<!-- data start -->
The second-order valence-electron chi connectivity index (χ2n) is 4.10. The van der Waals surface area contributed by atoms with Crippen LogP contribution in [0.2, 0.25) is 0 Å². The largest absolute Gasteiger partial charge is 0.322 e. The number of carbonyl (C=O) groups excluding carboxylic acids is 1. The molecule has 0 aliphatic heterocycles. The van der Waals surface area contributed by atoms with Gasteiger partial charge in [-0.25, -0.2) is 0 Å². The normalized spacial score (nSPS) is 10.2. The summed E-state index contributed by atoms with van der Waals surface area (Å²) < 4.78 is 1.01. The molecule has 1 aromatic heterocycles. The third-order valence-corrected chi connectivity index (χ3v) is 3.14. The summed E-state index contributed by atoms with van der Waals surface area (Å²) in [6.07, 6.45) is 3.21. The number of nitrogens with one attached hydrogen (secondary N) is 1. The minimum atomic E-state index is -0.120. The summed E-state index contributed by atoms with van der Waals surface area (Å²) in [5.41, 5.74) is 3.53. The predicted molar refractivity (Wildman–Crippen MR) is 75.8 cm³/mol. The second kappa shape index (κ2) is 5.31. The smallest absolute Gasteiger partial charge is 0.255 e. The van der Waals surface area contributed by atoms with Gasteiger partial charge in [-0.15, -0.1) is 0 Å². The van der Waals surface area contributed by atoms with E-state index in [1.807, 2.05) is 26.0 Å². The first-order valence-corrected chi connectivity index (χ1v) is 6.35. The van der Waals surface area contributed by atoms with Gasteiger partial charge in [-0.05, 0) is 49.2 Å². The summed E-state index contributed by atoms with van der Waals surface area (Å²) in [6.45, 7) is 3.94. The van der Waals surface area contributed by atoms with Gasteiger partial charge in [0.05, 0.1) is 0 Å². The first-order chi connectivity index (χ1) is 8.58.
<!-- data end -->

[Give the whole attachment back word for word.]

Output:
The second-order valence-electron chi connectivity index (χ2n) is 4.10. The van der Waals surface area contributed by atoms with Crippen LogP contribution in [0.2, 0.25) is 0 Å². The largest absolute Gasteiger partial charge is 0.322 e. The number of carbonyl (C=O) groups excluding carboxylic acids is 1. The molecule has 0 aliphatic heterocycles. The van der Waals surface area contributed by atoms with Gasteiger partial charge in [-0.25, -0.2) is 0 Å². The normalized spacial score (nSPS) is 10.2. The summed E-state index contributed by atoms with van der Waals surface area (Å²) < 4.78 is 1.01. The molecule has 1 aromatic heterocycles. The third-order valence-corrected chi connectivity index (χ3v) is 3.14. The summed E-state index contributed by atoms with van der Waals surface area (Å²) in [6.07, 6.45) is 3.21. The number of nitrogens with one attached hydrogen (secondary N) is 1. The minimum atomic E-state index is -0.120. The summed E-state index contributed by atoms with van der Waals surface area (Å²) in [5.41, 5.74) is 3.53. The predicted molar refractivity (Wildman–Crippen MR) is 75.8 cm³/mol. The second kappa shape index (κ2) is 5.31. The smallest absolute Gasteiger partial charge is 0.255 e. The van der Waals surface area contributed by atoms with Gasteiger partial charge in [-0.15, -0.1) is 0 Å². The van der Waals surface area contributed by atoms with E-state index in [1.807, 2.05) is 26.0 Å². The first-order valence-corrected chi connectivity index (χ1v) is 6.35. The van der Waals surface area contributed by atoms with Gasteiger partial charge in [-0.05, 0) is 49.2 Å². The summed E-state index contributed by atoms with van der Waals surface area (Å²) in [6.45, 7) is 3.94. The van der Waals surface area contributed by atoms with Gasteiger partial charge in [0.05, 0.1) is 0 Å². The first-order chi connectivity index (χ1) is 8.58.